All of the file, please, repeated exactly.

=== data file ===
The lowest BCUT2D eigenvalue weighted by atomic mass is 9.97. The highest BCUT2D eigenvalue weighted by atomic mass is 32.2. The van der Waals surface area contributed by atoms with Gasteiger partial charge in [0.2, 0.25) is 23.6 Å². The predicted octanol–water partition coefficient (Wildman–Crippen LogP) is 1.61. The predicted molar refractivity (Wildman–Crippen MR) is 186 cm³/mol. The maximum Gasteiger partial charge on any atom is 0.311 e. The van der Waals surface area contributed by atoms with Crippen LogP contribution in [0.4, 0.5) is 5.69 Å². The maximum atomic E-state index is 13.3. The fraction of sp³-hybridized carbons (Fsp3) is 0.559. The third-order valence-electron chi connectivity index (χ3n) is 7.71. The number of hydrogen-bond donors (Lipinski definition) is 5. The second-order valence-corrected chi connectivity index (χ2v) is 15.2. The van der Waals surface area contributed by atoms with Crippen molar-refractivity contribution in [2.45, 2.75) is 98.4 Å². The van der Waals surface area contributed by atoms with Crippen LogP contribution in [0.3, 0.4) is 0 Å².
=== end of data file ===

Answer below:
The lowest BCUT2D eigenvalue weighted by atomic mass is 9.97. The highest BCUT2D eigenvalue weighted by atomic mass is 32.2. The van der Waals surface area contributed by atoms with Gasteiger partial charge in [0.2, 0.25) is 23.6 Å². The predicted octanol–water partition coefficient (Wildman–Crippen LogP) is 1.61. The predicted molar refractivity (Wildman–Crippen MR) is 186 cm³/mol. The maximum Gasteiger partial charge on any atom is 0.311 e. The van der Waals surface area contributed by atoms with Crippen LogP contribution in [0.4, 0.5) is 5.69 Å². The maximum atomic E-state index is 13.3. The fraction of sp³-hybridized carbons (Fsp3) is 0.559. The third-order valence-electron chi connectivity index (χ3n) is 7.71. The number of hydrogen-bond donors (Lipinski definition) is 5. The second-order valence-corrected chi connectivity index (χ2v) is 15.2. The van der Waals surface area contributed by atoms with Crippen molar-refractivity contribution in [2.45, 2.75) is 98.4 Å². The van der Waals surface area contributed by atoms with Crippen LogP contribution in [0.3, 0.4) is 0 Å².